Robin Williams and Kurt Russell star in this sports comedy drama from the pen of Ron Shelton (who, with Tin Cup, Bull Durham and White Men Can't Jump to his credit, will always be a gold-medal winner in this particular sub-genre). Williams plays Jack Dundee, a man played by that one mistake he made as a young man during the BIG football game. Kurt Russell was Reno Hightower, the star player, and he made a beautiful pass in the last moments of the game. A pass that Jack fumbled. His whole life, from that moment on, has consisted of him berating himself as "the guy who dropped the ball and lost the game". In a desperate move, Jack stumbles upon what he thinks is a great idea - replay the game. If he changes his perceived history, then maybe he can be content in the present and make headway towards a positive future. He just needs to convince the rest of the town, the guys who made up the opposing team and, of course, Reno.
If you hate American Football, then don't worry, this does feature the sport, but it's not really ABOUT that. Like every other sports movie by Shelton, this looks at a beloved sport and uses it to look at other aspects of human nature and life. The Best Of Times is actually about a big moment in a life that someone would want to change. Can it be done? Is it worth trying? How does it affect other people when someone allows themselves to be eaten away and defined by one mistake, one youthful "transgression".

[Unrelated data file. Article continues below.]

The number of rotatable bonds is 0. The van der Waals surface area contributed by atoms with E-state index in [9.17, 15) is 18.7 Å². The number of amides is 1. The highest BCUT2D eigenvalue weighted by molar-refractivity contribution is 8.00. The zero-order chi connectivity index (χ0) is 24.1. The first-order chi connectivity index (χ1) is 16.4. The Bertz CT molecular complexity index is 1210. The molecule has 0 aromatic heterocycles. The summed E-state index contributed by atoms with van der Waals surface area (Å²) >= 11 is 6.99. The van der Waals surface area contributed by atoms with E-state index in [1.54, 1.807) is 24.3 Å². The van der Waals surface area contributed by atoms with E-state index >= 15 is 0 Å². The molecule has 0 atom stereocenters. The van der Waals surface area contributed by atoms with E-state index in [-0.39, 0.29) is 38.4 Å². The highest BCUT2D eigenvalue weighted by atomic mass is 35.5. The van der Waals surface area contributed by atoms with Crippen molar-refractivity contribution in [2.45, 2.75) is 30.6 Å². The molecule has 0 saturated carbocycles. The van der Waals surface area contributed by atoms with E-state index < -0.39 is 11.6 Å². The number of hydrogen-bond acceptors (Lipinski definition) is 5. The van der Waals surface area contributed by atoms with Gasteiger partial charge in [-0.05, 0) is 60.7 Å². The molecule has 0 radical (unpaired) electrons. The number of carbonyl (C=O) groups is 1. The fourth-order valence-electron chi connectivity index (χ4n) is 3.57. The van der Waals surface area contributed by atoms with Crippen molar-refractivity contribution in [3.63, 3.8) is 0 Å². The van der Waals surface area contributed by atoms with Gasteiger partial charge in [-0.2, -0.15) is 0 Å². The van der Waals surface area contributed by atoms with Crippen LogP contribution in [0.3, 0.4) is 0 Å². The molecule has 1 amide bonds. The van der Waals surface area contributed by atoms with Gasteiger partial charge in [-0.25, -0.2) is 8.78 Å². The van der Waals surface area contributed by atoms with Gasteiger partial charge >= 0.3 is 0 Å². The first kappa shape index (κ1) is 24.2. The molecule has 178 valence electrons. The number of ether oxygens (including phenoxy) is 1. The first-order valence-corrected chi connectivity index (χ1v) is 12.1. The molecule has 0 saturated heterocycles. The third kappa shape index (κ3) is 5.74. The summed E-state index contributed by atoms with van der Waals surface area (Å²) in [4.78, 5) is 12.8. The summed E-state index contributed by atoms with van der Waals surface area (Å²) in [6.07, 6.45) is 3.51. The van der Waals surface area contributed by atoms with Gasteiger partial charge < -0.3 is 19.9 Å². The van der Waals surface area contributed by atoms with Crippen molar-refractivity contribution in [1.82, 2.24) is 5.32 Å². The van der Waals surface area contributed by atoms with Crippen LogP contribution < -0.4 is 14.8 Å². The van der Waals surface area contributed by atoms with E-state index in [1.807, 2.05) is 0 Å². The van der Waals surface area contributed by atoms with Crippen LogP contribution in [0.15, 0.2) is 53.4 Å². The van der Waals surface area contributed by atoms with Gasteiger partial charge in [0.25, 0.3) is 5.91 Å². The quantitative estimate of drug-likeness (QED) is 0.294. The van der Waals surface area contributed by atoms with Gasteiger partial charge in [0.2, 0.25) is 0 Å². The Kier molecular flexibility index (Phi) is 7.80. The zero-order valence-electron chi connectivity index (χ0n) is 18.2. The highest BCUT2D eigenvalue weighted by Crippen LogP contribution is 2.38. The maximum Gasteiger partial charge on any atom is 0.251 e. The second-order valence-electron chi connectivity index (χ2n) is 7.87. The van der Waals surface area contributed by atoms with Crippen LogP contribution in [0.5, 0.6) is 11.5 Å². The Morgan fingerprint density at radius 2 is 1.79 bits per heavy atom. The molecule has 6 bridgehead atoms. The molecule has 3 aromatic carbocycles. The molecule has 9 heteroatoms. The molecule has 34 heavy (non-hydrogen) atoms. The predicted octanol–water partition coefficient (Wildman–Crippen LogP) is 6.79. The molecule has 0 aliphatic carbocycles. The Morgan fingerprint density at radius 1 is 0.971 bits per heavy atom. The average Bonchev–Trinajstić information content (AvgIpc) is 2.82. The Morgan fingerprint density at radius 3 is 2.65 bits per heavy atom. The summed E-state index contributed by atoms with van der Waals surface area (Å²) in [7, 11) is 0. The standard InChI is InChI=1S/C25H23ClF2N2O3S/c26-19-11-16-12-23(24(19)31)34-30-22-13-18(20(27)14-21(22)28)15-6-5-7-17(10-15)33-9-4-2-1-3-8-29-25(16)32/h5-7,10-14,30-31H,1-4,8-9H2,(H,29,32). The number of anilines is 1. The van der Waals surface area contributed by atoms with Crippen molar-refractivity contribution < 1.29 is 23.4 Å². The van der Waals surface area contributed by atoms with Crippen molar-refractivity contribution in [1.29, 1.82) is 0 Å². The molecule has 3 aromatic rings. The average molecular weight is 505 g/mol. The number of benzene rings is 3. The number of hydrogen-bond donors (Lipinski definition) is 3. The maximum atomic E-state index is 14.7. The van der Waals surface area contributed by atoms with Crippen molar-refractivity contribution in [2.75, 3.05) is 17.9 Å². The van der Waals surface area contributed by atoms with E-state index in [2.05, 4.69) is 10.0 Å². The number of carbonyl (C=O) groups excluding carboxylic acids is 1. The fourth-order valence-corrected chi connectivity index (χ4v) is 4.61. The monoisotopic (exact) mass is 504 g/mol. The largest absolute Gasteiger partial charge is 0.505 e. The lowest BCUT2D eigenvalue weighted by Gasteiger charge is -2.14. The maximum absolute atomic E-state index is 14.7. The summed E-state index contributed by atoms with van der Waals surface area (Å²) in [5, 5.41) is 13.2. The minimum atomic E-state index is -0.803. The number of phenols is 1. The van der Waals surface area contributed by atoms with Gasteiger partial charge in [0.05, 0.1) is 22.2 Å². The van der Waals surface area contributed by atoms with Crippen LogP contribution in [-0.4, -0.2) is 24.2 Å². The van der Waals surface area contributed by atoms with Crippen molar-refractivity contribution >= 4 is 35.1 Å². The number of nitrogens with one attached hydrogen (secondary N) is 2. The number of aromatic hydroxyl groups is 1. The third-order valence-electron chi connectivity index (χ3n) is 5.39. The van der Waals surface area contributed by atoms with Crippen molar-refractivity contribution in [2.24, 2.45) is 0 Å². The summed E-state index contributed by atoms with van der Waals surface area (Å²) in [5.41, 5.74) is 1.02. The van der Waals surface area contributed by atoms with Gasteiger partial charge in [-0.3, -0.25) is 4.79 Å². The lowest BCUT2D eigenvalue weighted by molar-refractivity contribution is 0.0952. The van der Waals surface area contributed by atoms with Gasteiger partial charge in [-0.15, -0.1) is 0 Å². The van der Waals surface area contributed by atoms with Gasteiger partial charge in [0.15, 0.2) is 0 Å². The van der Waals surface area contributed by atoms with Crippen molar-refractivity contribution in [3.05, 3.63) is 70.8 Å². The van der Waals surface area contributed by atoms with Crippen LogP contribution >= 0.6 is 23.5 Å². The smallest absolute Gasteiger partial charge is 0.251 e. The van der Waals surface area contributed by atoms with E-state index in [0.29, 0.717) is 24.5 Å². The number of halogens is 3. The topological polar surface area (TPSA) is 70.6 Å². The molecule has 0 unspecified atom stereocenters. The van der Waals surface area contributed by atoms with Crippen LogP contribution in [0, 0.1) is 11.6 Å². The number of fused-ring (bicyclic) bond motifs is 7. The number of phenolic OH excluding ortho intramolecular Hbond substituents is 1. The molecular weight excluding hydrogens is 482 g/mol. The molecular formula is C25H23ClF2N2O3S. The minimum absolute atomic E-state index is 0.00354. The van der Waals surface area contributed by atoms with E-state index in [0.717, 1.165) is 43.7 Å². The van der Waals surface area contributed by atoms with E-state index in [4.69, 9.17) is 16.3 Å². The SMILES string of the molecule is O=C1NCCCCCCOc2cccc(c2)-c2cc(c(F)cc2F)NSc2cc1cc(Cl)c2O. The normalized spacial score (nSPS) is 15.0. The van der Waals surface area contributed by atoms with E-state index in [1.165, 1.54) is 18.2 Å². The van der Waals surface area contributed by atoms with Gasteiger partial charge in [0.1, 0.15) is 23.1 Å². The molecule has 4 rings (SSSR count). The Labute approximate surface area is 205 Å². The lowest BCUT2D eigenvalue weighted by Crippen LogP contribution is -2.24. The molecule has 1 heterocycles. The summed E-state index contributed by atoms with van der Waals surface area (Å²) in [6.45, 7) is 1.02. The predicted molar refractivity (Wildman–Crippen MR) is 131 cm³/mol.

Shelton has written a number of better scripts, but this works well because of the unlikely relationship between the characters played by Williams and Russell. There's also a good little turn from Donald Moffat, who agrees with Williams' low self-opinion. Holly Palance and Pamela Reed are very good as the other halves of, respectively, Williams and Russell and it's clear that they've been neglected at times. The nice thing, however, is that when things start coming together and everyone sees the effect of re-staging the big game, the ladies don't stay stubbornly rooted against the men. They're supportive, they just don't want such an event overshadowing every moment of their lives. There's also a small role for the great M. Emmet Walsh. He's great, as usual.
Directed by Roger Spottiswoode, this is a good film and has some very funny moments. It even has a typically rousing finale that you can't help getting caught up in (well, I couldn't). Yet, it's never quite as good as it could be. An enjoyable watch, but not one I'd end up revisiting that often, if at all.